Data-Driven Sparse Structure Selection for Deep Neural Networks

  • Zehao HuangEmail author
  • Naiyan Wang
Conference paper
Part of the Lecture Notes in Computer Science book series (LNCS, volume 11220)


Deep convolutional neural networks have liberated its extraordinary power on various tasks. However, it is still very challenging to deploy state-of-the-art models into real-world applications due to their high computational complexity. How can we design a compact and effective network without massive experiments and expert knowledge? In this paper, we propose a simple and effective framework to learn and prune deep models in an end-to-end manner. In our framework, a new type of parameter – scaling factor is first introduced to scale the outputs of specific structures, such as neurons, groups or residual blocks. Then we add sparsity regularizations on these factors, and solve this optimization problem by a modified stochastic Accelerated Proximal Gradient (APG) method. By forcing some of the factors to zero, we can safely remove the corresponding structures, thus prune the unimportant parts of a CNN. Comparing with other structure selection methods that may need thousands of trials or iterative fine-tuning, our method is trained fully end-to-end in one training pass without bells and whistles. We evaluate our method, Sparse Structure Selection with several state-of-the-art CNNs, and demonstrate very promising results with adaptive depth and width selection. Code is available at:


Sparse Model acceleration Deep network structure learning 


  1. 1.
    Alvarez, J.M., Salzmann, M.: Learning the number of neurons in deep networks. In: NIPS (2016)Google Scholar
  2. 2.
    Baker, B., Gupta, O., Naik, N., Raskar, R.: Designing neural network architectures using reinforcement learning. In: ICLR (2017)Google Scholar
  3. 3.
    Beck, A., Teboulle, M.: A fast iterative shrinkage-thresholding algorithm for linear inverse problems. SIAM J. Imag. Sci. 2(1), 183–202 (2009)MathSciNetCrossRefGoogle Scholar
  4. 4.
    Bengio, Y., Boulanger-Lewandowski, N., Pascanu, R.: Advances in optimizing recurrent networks. In: ICASSP (2013)Google Scholar
  5. 5.
    Chen, T., et al.: MXNet: a flexible and efficient machine learning library for heterogeneous distributed systems. In: NIPS Workshop (2015)Google Scholar
  6. 6.
    Courbariaux, M., Hubara, I., Soudry, D., El-Yaniv, R., Bengio, Y.: Binarized neural networks: Training deep neural networks with weights and activations constrained to +1 or -1. In: NIPS (2016)Google Scholar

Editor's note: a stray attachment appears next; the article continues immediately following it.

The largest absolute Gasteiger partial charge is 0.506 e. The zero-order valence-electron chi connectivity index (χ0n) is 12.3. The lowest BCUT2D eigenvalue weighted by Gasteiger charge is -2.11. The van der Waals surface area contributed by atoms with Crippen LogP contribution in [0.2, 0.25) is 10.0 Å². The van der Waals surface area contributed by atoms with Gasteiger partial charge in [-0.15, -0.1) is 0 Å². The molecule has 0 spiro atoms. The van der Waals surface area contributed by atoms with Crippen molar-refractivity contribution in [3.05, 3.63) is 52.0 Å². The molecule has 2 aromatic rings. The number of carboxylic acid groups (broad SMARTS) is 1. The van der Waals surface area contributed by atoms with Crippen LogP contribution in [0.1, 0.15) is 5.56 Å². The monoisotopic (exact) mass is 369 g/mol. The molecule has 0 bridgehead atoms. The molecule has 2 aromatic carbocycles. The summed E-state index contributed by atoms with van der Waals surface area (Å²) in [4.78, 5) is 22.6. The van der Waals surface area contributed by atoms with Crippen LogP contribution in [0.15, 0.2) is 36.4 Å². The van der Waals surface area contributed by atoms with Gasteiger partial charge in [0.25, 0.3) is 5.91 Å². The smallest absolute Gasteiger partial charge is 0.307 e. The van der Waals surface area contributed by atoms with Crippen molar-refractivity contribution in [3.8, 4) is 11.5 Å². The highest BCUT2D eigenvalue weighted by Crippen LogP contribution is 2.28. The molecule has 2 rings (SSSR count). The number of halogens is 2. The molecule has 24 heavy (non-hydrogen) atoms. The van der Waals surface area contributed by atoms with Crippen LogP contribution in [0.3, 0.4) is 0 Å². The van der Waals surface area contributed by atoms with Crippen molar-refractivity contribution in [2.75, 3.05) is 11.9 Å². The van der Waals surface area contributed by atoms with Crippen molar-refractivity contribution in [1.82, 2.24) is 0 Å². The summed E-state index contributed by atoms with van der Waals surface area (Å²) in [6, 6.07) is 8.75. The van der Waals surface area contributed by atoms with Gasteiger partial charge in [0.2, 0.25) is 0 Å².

7. 7.
    Denton, E.L., Zaremba, W., Bruna, J., LeCun, Y., Fergus, R.: Exploiting linear structure within convolutional networks for efficient evaluation. In: NIPS (2014)Google Scholar
  8. 8.
    Guo, Y., Yao, A., Chen, Y.: Dynamic network surgery for efficient dnns. In: NIPS (2016)Google Scholar
  9. 9.
    Han, S., Pool, J., Tran, J., Dally, W.: Learning both weights and connections for efficient neural network. In: NIPS (2015)Google Scholar
  10. 10.
    Hassibi, B., Stork, D.G., et al.: Second order derivatives for network pruning: Optimal brain surgeon. In: NIPS (1993)Google Scholar
  11. 11.
    He, K., Zhang, X., Ren, S., Sun, J.: Deep residual learning for image recognition. In: CVPR (2016)Google Scholar
  12. 12.
    He, Kaiming, Zhang, Xiangyu, Ren, Shaoqing, Sun, Jian: Identity mappings in deep residual networks. In: Leibe, Bastian, Matas, Jiri, Sebe, Nicu, Welling, Max (eds.) ECCV 2016. LNCS, vol. 9908, pp. 630–645. Springer, Cham (2016). Scholar
  13. 13.
    He, Y., Zhang, X., Sun, J.: Channel pruning for accelerating very deep neural networks. In: ICCV (2017)Google Scholar
  14. 14.
    Hinton, G., Vinyals, O., Dean, J.: Distilling the knowledge in a neural network. In: NIPS Workshop (2014)Google Scholar
  15. 15.
    Howard, A.G., et al.: Mobilenets: Efficient convolutional neural networks for mobile vision applications. arXiv preprint arXiv:1704.04861 (2017)
  16. 16.
    Hu, H., Peng, R., Tai, Y.W., Tang, C.K.: Network trimming: a data-driven neuron pruning approach towards efficient deep architectures. arXiv:1607.03250 (2016)
  17. 17.
    Huang, G., Liu, Z., Weinberger, K.Q., van der Maaten, L.: Densely connected convolutional networks. In: CVPR (2017)Google Scholar
  18. 18.
    Iandola, F.N., Han, S., Moskewicz, M.W., Ashraf, K., Dally, W.J., Keutzer, K.: Squeezenet: alexnet-level accuracy with 50x fewer parameters and 0.5 mb model size (2016)Google Scholar
  19. 19.
    Ioffe, S., Szegedy, C.: Batch normalization: accelerating deep network training by reducing internal covariate shift. In: ICML (2015)Google Scholar
  20. 20.
    Jaderberg, M., Vedaldi, A., Zisserman, A.: Speeding up convolutional neural networks with low rank expansions. In: BMVC (2014)Google Scholar